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Three Florida Congressmen Among Sponsors Of New Bill That Would Put A Fee On Carbon Emissions

A new bill would impose a fee on producers of carbon dioxide-heavy energy sources like coal and oil. The money from the fee would be given to taxpayers to offset higher energy costs.
J. David Ake
/
AP
A new bill would impose a fee on producers of carbon dioxide-heavy energy sources like coal and oil. The money from the fee would be given to taxpayers to offset higher energy costs.

A new bill to put a price on carbon dioxide emissions is being introduced this week in the U.S. House of Representatives, and three of the five sponsors are from Florida.

The bipartisan Energy Innovation and Carbon Dividend Act would impose a fee on oil refineries, coal producers and other companies that are major carbon dioxide sources. That would likely cause companies to raise prices. But the bill would take the money from the carbon fee and give it to American taxpayers and their families so they could offset higher energy costs. 

Read more: Temperatures In Florida Are Rising. For Vulnerable Patients, The Heat Can Be Life-Threatening.

Congressman Ted Deutch represents parts of Palm Beach and Broward counties and is among the bill's sponsors. He said the National Climate Assessment report released last week underscores the need for drastic action on climate change. The report highlights impacts already affecting Florida communities, and says climate change could reduce the size of the U.S. economy by 10 percent before the end of the century.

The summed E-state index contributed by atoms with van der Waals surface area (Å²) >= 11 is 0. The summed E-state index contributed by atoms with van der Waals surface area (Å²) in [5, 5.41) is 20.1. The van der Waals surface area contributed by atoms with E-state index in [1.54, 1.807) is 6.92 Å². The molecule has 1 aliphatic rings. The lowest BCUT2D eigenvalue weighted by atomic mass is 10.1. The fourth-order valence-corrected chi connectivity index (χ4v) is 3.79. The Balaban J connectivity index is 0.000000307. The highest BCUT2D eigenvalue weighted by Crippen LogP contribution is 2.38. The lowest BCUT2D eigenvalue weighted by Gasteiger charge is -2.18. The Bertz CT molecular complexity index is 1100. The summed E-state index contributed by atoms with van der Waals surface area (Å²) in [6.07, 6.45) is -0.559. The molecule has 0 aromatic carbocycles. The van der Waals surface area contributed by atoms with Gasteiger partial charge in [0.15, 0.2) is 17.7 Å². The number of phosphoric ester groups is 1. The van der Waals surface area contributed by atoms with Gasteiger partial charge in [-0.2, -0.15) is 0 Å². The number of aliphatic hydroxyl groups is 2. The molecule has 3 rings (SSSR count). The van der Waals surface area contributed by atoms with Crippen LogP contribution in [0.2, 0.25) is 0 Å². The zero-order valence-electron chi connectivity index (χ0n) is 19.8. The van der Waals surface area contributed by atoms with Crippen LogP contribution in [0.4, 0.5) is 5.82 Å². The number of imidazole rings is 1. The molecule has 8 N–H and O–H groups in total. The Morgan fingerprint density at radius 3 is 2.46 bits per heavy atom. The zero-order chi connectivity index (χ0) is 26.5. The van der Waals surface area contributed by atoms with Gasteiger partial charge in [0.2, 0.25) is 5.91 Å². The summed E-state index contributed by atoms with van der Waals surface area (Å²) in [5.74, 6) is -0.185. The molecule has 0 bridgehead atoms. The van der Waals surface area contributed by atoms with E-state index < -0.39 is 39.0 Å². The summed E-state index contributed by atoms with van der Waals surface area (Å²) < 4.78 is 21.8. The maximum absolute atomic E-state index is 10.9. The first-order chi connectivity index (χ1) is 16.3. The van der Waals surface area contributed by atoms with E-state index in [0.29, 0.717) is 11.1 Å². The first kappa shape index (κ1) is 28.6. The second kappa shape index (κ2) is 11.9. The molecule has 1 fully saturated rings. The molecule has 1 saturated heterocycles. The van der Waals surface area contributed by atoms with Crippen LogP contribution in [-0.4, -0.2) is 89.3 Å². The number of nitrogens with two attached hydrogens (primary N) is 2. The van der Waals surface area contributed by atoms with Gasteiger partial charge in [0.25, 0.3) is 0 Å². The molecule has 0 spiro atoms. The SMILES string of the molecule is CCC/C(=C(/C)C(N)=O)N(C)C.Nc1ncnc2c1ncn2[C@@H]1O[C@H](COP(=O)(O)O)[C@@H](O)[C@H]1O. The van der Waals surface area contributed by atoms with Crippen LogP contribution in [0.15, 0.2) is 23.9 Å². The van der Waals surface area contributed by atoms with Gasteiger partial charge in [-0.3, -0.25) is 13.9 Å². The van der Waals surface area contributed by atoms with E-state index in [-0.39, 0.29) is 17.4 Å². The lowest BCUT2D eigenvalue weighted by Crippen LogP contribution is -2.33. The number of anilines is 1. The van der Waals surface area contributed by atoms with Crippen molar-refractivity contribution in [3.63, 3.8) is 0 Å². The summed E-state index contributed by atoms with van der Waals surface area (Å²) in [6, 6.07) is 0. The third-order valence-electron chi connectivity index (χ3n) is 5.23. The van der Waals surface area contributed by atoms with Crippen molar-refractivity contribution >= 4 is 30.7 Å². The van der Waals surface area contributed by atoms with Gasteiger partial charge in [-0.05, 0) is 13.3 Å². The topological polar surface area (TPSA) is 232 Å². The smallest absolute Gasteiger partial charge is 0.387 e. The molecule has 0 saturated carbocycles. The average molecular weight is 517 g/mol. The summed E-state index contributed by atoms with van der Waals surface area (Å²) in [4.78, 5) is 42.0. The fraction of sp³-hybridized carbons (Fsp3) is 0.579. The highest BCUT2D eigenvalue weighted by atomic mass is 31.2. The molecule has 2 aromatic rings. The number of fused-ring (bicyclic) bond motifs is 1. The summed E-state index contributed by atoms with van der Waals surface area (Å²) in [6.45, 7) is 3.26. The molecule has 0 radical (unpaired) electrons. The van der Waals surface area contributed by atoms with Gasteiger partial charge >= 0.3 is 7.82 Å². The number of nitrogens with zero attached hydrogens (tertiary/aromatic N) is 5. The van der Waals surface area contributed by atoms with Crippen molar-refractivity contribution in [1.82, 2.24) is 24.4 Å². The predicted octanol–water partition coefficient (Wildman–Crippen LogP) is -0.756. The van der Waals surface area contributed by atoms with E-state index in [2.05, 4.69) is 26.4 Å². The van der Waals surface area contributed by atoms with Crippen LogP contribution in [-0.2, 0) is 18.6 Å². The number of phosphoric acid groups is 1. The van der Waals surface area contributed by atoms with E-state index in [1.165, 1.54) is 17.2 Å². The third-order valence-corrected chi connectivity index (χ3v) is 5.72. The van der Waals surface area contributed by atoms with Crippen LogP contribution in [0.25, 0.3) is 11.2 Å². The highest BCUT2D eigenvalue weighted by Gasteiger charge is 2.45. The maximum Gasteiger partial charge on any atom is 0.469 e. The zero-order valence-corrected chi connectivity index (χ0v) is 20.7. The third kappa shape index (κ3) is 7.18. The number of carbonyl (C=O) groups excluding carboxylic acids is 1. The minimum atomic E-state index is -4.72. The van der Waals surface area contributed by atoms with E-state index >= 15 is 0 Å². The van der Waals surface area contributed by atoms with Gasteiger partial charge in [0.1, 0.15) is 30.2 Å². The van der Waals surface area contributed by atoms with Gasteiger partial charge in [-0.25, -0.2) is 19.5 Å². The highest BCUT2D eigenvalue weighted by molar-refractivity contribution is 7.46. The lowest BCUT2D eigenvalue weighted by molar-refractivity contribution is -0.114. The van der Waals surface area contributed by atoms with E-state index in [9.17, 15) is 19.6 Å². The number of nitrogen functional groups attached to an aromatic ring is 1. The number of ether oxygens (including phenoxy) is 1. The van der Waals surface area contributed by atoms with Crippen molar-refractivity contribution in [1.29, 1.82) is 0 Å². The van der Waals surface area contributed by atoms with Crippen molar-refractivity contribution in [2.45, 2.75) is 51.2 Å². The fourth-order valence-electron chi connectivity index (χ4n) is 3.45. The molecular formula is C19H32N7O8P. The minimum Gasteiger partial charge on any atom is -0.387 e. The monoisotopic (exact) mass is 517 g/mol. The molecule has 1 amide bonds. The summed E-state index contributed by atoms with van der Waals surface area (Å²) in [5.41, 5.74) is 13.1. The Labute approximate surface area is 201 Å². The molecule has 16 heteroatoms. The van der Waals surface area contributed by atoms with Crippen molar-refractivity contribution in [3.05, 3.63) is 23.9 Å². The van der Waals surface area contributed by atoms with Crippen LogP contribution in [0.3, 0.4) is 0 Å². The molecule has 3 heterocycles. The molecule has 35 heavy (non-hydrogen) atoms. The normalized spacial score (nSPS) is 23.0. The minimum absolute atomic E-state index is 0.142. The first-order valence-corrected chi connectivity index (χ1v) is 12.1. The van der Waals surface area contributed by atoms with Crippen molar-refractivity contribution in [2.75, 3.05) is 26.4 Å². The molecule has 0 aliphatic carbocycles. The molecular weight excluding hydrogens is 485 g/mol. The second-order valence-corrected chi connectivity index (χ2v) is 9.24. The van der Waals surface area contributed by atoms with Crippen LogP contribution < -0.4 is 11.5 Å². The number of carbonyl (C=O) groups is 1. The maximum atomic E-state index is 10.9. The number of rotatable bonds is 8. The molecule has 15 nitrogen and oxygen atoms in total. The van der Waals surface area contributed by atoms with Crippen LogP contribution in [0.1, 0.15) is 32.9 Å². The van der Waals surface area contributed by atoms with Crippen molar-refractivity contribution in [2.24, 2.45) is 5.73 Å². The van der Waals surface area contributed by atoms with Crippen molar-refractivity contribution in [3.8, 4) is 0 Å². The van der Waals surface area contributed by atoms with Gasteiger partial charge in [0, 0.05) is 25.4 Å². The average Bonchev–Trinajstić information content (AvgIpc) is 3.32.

"If we don’t act now, we are nearing a point of no return when it comes to our environment, when it comes to our health, and when it comes to our economy," Deutch told reporters in a call. "That's why this legislation is so important. It is the product of rigorous negotiations between Democrats and Republicans, liberal groups and conservative groups, environmentalists and business interests."

Read more: Climate Change Is Already Hurting U.S. Communities, Federal Report Says

Initially the fee would be $15 per metric ton of CO2, increasing by $10 every year -- and more if the country fails to meet annual emissions reductions targets.

Rep. Francis Rooney (R-FL-19) and Democratic Rep. and former Governor Charlie Crist (D-Fl-13) joined Deutch, Rep. John K. Delaney of Maryland and Rep. Brian Fitzpatrick of Pennsylvania in sponsoring the bill.

The congressmen say if successfully enacted, the bill would cut emissions by 40 percent in the next decade, and by more than 90 percent in the next 30 years.

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Kate Stein can't quite explain what attracts her to South Florida. It's more than just the warm weather (although this Wisconsin native and Northwestern University graduate definitely appreciates the South Florida sunshine). It has a lot to do with being able to travel from the Everglades to Little Havana to Brickell without turning off 8th Street. It's also related to Stein's fantastic coworkers, whom she first got to know during a winter 2016 internship.Officially, Stein is WLRN's environment, data and transportation journalist. Privately, she uses her job as an excuse to rove around South Florida searching for stories à la Carl Hiaasen and Edna Buchanan. Regardless, Stein speaks Spanish and is always thrilled to run, explore and read.